Meet the executive vice president: DJ Flanders

Seamus Rotherick
By Seamus Rotherick February 22, 2024 11:15

The executive vice president of Troon International, who oversees more than 45 golf facilities in more than 30 countries, discusses plans for the future, water conservation, utilising technology, being cost effective and the state of the global golf industry.

Some of our readers probably know the Troon International name but not how big the company really is – can you tell us about the organisation?

Troon International is a division of Troon, the world’s largest golf and golf-related hospitality management company, providing services at 825-plus locations.

We operate a portfolio of 45-plus facilities in over 30 countries and have offices in Switzerland, UAE and Australia. We offer expertise on everything from initial due diligence and course construction to golf operations, agronomy, food and beverage, and marketing. Troon® is the leader in providing golf and club-related leisure and hospitality services.

DJ Flanders

Troon International operates three major venues in the UK – how have those clubs been performing in recent years?

All of our properties in the UK continue to exceed our owners’ expectations. Since the global pandemic we have seen a resurgence in golf participation which has proven to be beneficial for our properties in the UK and globally.

Are there any plans for further growth? Is Troon likely to work with more clubs in Europe and especially the UK?

Europe is definitely an area of focus for us and a region that we would like to expand upon. We already work alongside several courses in Germany and Switzerland, supporting their agronomic operations and have relationships in Spain, Greece, the UK and most recently, Portugal, after being selected to manage Salgados Golf Course in the Algarve. As a team we are continuing to look at opportunities in Spain and Scandinavia.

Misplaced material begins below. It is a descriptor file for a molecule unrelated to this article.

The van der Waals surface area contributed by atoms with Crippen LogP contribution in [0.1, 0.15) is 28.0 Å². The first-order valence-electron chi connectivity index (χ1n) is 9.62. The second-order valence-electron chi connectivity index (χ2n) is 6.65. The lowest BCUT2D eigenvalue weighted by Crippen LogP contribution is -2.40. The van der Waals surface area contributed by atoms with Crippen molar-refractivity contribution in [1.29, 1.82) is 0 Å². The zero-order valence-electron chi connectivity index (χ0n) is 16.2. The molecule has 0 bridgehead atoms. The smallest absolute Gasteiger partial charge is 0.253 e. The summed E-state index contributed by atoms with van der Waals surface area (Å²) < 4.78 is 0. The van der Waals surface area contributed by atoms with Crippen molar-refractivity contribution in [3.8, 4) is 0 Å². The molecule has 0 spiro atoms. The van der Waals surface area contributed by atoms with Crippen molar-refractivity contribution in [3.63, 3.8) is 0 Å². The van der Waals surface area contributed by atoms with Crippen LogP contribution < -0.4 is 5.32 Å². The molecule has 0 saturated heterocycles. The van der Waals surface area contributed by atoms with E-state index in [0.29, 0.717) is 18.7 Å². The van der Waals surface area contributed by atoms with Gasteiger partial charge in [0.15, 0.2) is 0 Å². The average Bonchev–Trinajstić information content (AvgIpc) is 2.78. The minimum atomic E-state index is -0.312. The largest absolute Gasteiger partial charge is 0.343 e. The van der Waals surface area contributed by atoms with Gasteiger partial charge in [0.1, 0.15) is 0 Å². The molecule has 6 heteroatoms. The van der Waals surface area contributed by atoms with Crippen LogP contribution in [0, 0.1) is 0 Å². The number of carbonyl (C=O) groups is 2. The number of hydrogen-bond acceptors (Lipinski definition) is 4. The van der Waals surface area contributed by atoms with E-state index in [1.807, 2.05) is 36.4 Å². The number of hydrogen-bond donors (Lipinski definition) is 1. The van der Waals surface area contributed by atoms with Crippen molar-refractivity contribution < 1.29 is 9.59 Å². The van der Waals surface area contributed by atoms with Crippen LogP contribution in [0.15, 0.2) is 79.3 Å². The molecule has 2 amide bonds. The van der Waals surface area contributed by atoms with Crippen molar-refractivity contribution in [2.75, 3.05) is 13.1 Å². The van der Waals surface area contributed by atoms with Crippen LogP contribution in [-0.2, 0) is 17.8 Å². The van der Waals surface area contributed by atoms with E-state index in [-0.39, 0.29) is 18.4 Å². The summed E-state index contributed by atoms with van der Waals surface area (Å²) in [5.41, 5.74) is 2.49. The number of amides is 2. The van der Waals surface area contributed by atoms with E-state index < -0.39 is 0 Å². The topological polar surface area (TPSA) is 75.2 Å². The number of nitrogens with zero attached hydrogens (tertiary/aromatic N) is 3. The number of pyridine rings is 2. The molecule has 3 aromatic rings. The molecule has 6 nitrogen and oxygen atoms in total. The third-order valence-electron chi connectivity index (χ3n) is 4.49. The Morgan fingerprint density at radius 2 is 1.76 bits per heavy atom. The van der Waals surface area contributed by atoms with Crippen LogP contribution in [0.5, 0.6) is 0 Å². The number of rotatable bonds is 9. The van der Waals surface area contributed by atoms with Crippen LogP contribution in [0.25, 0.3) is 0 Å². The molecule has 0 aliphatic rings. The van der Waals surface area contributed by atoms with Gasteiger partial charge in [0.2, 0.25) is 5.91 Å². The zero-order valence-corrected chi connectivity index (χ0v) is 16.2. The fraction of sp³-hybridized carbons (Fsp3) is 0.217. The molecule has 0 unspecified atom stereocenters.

Al Hamra

What is your career path to executive vice president of the company?

It is amazing to think that 24 years ago I joined Troon as an assistant professional in Texas; Troon’s founder Dana Garmany always said he wanted joining Troon to be a career and not a job, and I certainly feel that way. I joined Troon in 1999 and have more than 24 years of experience in the golf industry.

Over the years, I have managed properties around the world including in the United States, Japan, United Arab Emirates and Bahrain. I started in the Troon International corporate office as director of operations in February 2014, responsible for overseeing Troon’s operations at some of the top golf courses outside the Americas. Since 2019, I have been serving as the senior vice president for Troon International, leading our expansion in numerous countries, including at Solheim Cup host venue Finca Cortesin in Spain; relaunching the previously named Muscat Hills as LA VIE CLUB in Oman; and Vattanac Golf Resort in Cambodia.

Last year I was appointed executive vice president, taking over from Mark Chapleski who retired in July. After working for Mark for so many years, it was an honour to assume his role after he left. They are big shoes to fill, but since I have worked for Mark a majority of my career, I feel he has prepared me well.

What plans have you got in your new role?

Our goal is to increase our focus on growth in Europe and in Asia, markets that present several key strategic opportunities. Over the past several years we have increased our presence in these markets, and this will continue.